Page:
AUTHOR: Daniel Strange
PUBLISHER: Grand Rapids, MI: Zondervan, 2014, (384 pages).
The author is basically arguing the following:
"From the presupposition of an epistemologically authoritative biblical revelation, non-Christian religions are sovereignly directed, variegated and dynamic, collective human idolatrous responses to divine revelation behind which stand deceiving demonic forces. Being antithetically against yet parasitically dependent upon the truth of the Christian worldview, non-Christian religions are ‘subversively fulfilled’ in the gospel of Jesus Christ."
Simply put, he believes that the interpretation of a universal religious experience can be seen in the light of the Christian faith. Using the blind man and the elephant example, which has often been used to showcase the need for pluralism, Strange argues that the truth as spoken by the elephant itself rather than by the people touching the elephant. In other words, what better way to let the God of all creation speak about other gods and other beliefs that exist in a world that God had first created. It is essentially the theology of the revelation of God. His method for doing so is based on the following presuppositions:
- Ontology precedes epistemology (eg, being comes before knowing)
- Creation is a reflection of God's thoughts
- The unique place of the Bible that transcends all others
- The revelation of God and Christ made flesh
- It is not the world interpreting God but God interpreting the world.
- The Reformed theological foundation is the chosen way.
1) Imaginal - an intuitive belief
2) Remnantal - a perceivable reality
3) Influential - a form of syncretism where Judeo-Christian worldview is mixed with others
4) Demonic - counterfeit of the Divine God
Gradually, Strange looks at the gospel on how it subverts the world and why it is the light of the world. He looks at the place of the Church and argues that it is a "subversive-fulfulment community" that is shaped by God, is called of God, and witnesses for God. In terms of application, Strange reserves a chapter on pastoral perspective that helps us deal with questions on the flourishing of pluralistic religions, that looks at why if God is the Truth, that He allows other religions to grow and to even become a threat to Jesus. This is an important concern which I am glad Strange addresses. In fact, this book is essentially about asserting the place of the gospel and Jesus Christ, that Jesus is most relevant, most needful, and True.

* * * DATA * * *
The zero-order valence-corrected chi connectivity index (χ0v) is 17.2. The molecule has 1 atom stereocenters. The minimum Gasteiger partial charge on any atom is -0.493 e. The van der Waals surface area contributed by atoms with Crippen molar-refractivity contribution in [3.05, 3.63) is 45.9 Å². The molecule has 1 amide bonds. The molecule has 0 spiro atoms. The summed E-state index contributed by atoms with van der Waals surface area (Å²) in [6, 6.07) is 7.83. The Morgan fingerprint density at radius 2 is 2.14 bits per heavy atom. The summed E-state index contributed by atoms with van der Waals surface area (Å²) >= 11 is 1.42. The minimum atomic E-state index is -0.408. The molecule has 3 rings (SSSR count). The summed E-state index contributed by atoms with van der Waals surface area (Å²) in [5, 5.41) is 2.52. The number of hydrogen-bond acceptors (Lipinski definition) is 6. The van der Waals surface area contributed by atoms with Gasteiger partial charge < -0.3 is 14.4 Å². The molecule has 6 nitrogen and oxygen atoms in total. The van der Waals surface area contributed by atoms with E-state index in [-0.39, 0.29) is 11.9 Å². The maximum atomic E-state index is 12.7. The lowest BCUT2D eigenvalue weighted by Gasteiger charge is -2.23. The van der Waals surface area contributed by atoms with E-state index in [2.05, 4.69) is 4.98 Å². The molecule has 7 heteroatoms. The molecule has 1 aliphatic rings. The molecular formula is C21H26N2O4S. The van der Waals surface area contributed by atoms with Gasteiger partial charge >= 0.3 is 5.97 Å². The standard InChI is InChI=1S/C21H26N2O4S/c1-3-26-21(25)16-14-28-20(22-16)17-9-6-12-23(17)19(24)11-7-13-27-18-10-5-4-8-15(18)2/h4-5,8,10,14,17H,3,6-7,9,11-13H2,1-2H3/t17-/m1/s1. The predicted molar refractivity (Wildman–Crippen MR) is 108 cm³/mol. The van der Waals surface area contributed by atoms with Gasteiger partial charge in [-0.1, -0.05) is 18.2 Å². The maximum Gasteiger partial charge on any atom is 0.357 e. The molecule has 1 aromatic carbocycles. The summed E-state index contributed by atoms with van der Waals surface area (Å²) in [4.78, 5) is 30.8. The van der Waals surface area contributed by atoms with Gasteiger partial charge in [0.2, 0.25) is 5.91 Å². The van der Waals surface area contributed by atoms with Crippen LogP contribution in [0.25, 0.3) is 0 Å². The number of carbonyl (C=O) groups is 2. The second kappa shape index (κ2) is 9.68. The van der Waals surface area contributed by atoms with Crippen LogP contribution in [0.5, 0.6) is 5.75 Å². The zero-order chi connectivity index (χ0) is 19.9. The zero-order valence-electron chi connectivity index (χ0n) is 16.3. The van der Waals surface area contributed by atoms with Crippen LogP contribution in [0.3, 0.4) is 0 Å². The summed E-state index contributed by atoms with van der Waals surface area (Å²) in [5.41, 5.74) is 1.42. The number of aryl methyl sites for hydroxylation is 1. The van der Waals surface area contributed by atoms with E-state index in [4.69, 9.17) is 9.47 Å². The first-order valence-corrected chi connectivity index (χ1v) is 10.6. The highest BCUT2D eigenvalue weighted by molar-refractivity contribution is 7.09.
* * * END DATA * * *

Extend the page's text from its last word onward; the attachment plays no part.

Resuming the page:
Strange is concerned about the way many people believe in "neutrality" perspectives in which the way to interpret anything must be something neutral and non-partial. The truth is, everyone is biased to some degree. Everyone explain things from a particular perspective. Everyone will attempt to sway opinions to their side. Eventually, it is not about interpretation but about conviction and how well one expresses that conviction. He urges us not to be confident to use Reformed worldview to see and analyze other beliefs. He is aware that in a pluralistic society, it is increasingly difficult to proclaim Jesus as the only way, only truth, and only life. Worse, Christians are seen as irrelevant in a hostile environment. In response, Strange is using this book as a push back against the "arrogance and intolerance of pluralism." He believes that it is possible to develop and implement a theology to make sense of all other religions. He wants to show that the gospel has the power to change lives and people. In as much as pluralism is trying to hem Christianity in, it is perfectly legitimate for Christianity to challenge such pluralistic arrogance. Influenced by Tim Keller and Don Carson, Strange goes on the "offensive" to let the authority of Scripture have the first and last say.
This is an academic treatise and contains rather difficult theological concepts to grasp at first glance. The central theme is that we need God who first created the Universe to help us understand the universe we live in. It is non-apologetic about using the Bible. It does not shy away from asking tough questions. It includes the author's frank admission of his own background and context. We need more scholars and practitioners like Strange who will let his faith show the way not only for himself but for others.
Daniel Strange is the Academic Vice Principal at Oakhill Theological College in London, and lectures on Culture, Religion, and Public Theology. Growing up in Guyana, he calls himself an "unashamedly confessional and evangelistically evangelical." His mother is a white Christian, his father "an agnostic and secular Hindu" while his grandmother is a devout Hindu.
Rating: 4.75 out of 5 stars
This book is provided to me courtesy of Zondervan Academic and NetGalley in exchange for an honest review. All opinions offered above are mine unless otherwise stated or implied.